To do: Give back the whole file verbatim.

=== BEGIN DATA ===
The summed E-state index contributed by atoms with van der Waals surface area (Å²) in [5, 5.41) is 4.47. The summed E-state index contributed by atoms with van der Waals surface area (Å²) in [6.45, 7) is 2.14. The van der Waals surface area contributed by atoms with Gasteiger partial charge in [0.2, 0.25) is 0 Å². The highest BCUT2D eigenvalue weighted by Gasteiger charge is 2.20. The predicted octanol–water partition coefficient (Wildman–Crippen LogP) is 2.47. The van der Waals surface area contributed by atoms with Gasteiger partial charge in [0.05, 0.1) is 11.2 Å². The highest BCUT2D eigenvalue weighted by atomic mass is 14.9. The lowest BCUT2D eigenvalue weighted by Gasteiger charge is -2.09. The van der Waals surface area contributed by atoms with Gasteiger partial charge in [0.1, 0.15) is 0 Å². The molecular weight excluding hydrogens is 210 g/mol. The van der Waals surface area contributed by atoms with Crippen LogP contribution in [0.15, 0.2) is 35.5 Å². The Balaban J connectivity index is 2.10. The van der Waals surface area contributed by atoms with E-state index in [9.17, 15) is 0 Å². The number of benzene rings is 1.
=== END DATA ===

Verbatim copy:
The summed E-state index contributed by atoms with van der Waals surface area (Å²) in [5, 5.41) is 4.47. The summed E-state index contributed by atoms with van der Waals surface area (Å²) in [6.45, 7) is 2.14. The van der Waals surface area contributed by atoms with Gasteiger partial charge in [0.2, 0.25) is 0 Å². The highest BCUT2D eigenvalue weighted by Gasteiger charge is 2.20. The predicted octanol–water partition coefficient (Wildman–Crippen LogP) is 2.47. The van der Waals surface area contributed by atoms with Gasteiger partial charge in [0.05, 0.1) is 11.2 Å². The highest BCUT2D eigenvalue weighted by atomic mass is 14.9. The lowest BCUT2D eigenvalue weighted by Gasteiger charge is -2.09. The van der Waals surface area contributed by atoms with Gasteiger partial charge in [0.1, 0.15) is 0 Å². The molecular weight excluding hydrogens is 210 g/mol. The van der Waals surface area contributed by atoms with Crippen LogP contribution in [0.15, 0.2) is 35.5 Å². The Balaban J connectivity index is 2.10. The van der Waals surface area contributed by atoms with E-state index in [9.17, 15) is 0 Å². The number of benzene rings is 1.